A space mission to study the moons of Jupiter

A space mission to study the moons of Jupiter

It was the early seventeenth century, Galileo Galilei made the telescope a telescope for the first time, pointing it towards the sky. Among the many things that Galileo noticed, there were small luminous dots that danced, night after night, around Jupiter. There were four moons, natural satellites of Jupiter that orbited around it. Io, Europa, Ganymede and Callisto are therefore also known as Galilean satellites (or Medici, because Galilei named them in honor of Cosimo de 'Medici). Over time we have learned to know these worlds more and more in depth, thanks also to the data of the probes that over time have flown over them, such as the Voyager, the Galileo and - more recently - Juno. But the journeys of these probes have something in common: they have never spent much time on the moons, and they have provided us with precious and intriguing information, but always sporadic and limited in time. But things are about to change, because in April 2023, the Jupiter Icy Moons Explorer probe will be launched from the European spaceport of French Guiana.

The Juice probe during some tests in the laboratory. Credits: Airbus

The mission, acronym Juice, is a gem of the European Space Agency (ESA) dedicated, for the first time in history, entirely to the study of Jupiter's icy moons. It will focus specifically on Ganymede, but part of its observing campaign will also focus on Europa, Callisto, and their reference planet, the gas giant Jupiter.

Who are the Moons of Jupiter Jupiter has (at least) 79 natural satellites. Among these Io, Europa, Ganymede and Callisto are not only the largest satellites, but they are also among the most intriguing worlds in the entire solar system. Sometimes they are said to be so fascinating that they surpass, in interest, even the very planet around which they orbit. Covered with sulfur compounds, volcanoes and lava products, Io is the most volcanically active body in the Solar System. It is the gravity of Jupiter with its immense tidal forces that generates all that energy that triggers volcanism. Io is not an icy moon, and it is not the objective of the Juice mission, but it is no less interesting (it is no coincidence that the Io Volcano Observer mission was in the final selection phase together with Trident towards Tritone and the Venusian DaVinci + and Veritas).

Europa and Ganymede are instead frozen moons. Europa is covered in water ice, and it is thought that an ocean is hiding beneath its crust. Europe has always been an intriguing world for astrobiologists, because it could - perhaps and in principle - be hospitable to life forms.

The four Medicean satellites in the images of the Galileo probe. Credits: Nasa

Ganymede is the largest satellite in the solar system, even larger than Mercury, and is the only moon to have its own magnetic field. Ganymede, like Europa, has an ice crust that envelops the surface and, just like Europa, probably beneath its ice there is an ocean of liquid water. Ganymede is also extremely fascinating due to the tectonic activity affecting its surface due, again, to the gravitational interaction with the gas giant. Finally, Callisto, an ancient world full of craters, may also have an ice-covered subterranean ocean. Or at least this is the hypothesis reported starting from the data of the Galileo probe, which flew over it at the turn of the two millennia.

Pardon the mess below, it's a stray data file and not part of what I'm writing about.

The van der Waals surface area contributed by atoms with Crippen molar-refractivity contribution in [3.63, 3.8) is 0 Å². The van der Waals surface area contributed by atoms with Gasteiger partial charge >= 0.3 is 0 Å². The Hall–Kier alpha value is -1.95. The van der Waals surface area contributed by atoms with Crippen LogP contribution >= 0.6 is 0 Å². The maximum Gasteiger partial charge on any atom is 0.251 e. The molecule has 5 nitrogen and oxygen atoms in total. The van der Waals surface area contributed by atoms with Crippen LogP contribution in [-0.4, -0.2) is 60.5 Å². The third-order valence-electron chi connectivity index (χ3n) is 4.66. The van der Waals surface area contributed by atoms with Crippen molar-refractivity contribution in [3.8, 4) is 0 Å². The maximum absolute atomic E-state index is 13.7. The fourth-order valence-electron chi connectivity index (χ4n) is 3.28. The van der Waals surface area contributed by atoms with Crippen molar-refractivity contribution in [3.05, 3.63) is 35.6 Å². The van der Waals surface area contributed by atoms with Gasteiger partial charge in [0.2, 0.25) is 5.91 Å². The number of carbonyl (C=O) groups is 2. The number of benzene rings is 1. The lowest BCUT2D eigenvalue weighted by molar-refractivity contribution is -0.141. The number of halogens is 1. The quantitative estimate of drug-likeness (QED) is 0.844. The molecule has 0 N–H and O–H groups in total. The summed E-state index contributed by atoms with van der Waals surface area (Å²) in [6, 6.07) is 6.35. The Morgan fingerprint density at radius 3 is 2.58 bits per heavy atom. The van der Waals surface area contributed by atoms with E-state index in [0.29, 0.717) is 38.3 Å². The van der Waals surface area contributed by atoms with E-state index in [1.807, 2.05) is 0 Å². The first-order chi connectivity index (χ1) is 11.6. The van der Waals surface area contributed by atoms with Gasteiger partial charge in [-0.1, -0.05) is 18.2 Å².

The stages of the Juice mission After the launch scheduled for April 2023, the probe will arrive in the Jovian system in 2031 after four gravitational slingshot maneuvers (three on Earth, one on Venus) and after crossing the main asteroid belt twice. In 2031 Juice will fly over Ganymede, the mission's central objective, for the first time, in 2032 Europe for the first time, after which, following a phase of exploration of Jupiter, in 2034 it will enter orbit around Ganymede.

It will be the first probe in history to orbit a satellite other than the Moon and it will do so for at least three years, in which it will use its instrumentation to study and analyze the composition of the Medici moon. At the end of 2035, when Juice has finished its propellant, it will end its existence with an impact on the surface of Ganymede.

Ganymede immortalized by the NASA probe Juno during a flyby of 2021

The science of Juice At the heart of Juice's objectives is the study of the ice, the surface and the oceans of frozen moons, from a geological, physical, astrobiological and atmospheric point of view (Ganymede has a tenuous atmosphere). Di Ganymede will also study the magnetic field and its interactions with Jupiter's atmosphere. There are many scientific instruments on board the probe, eleven to be exact, with which for years it will be possible to conduct studies of all these aspects, to carry out a complete check-up of Ganymede. The Majis, Uvs, and Swi instruments will be used to study the surface of Ganymede at the different frequencies of light, something from which, for example, a lot of information about its composition and characteristics can be obtained.

There will then be a room, Janus, which will send photographs to Earth, which are also useful for geological analyzes, as well as for being able to "see" the details of the surface. Gala and Rime are an altimeter and a radar, useful for studying what lies below the surface, and therefore the underground oceans. J-Mag, Pep, 3gm, and Rpwi will instead be tools for studying the satellite's environment, the magnetic field, the gravitational field, the particles and plasma that surround it. Finally, an experimental instrument called Pride will aim at the precise determination of the position and speed of the probe. In short, one thing is clear: with Juice we will see some good ones.

The instruments on board the Juice in an illustration. Credits: Esa

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